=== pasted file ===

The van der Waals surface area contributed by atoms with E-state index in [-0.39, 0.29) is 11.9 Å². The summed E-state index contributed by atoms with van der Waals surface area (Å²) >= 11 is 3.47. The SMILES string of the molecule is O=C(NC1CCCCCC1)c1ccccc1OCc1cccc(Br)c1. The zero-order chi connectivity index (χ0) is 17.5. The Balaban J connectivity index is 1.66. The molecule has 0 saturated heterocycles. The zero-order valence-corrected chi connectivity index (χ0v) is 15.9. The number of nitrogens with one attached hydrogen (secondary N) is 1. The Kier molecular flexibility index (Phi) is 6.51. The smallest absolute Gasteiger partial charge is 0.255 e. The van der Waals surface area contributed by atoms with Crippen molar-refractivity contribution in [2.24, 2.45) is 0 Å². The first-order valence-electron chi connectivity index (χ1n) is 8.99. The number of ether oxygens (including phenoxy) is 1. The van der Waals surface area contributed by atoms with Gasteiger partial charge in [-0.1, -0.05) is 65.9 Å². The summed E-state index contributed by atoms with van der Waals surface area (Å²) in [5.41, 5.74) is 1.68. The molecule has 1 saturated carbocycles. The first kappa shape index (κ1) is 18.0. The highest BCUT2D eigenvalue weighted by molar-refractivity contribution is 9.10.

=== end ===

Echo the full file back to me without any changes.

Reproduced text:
The van der Waals surface area contributed by atoms with E-state index in [-0.39, 0.29) is 11.9 Å². The summed E-state index contributed by atoms with van der Waals surface area (Å²) >= 11 is 3.47. The SMILES string of the molecule is O=C(NC1CCCCCC1)c1ccccc1OCc1cccc(Br)c1. The zero-order chi connectivity index (χ0) is 17.5. The Balaban J connectivity index is 1.66. The molecule has 0 saturated heterocycles. The zero-order valence-corrected chi connectivity index (χ0v) is 15.9. The number of nitrogens with one attached hydrogen (secondary N) is 1. The Kier molecular flexibility index (Phi) is 6.51. The smallest absolute Gasteiger partial charge is 0.255 e. The van der Waals surface area contributed by atoms with Crippen molar-refractivity contribution in [2.24, 2.45) is 0 Å². The first-order valence-electron chi connectivity index (χ1n) is 8.99. The number of ether oxygens (including phenoxy) is 1. The van der Waals surface area contributed by atoms with Gasteiger partial charge in [-0.1, -0.05) is 65.9 Å². The summed E-state index contributed by atoms with van der Waals surface area (Å²) in [5.41, 5.74) is 1.68. The molecule has 1 saturated carbocycles. The first kappa shape index (κ1) is 18.0. The highest BCUT2D eigenvalue weighted by molar-refractivity contribution is 9.10.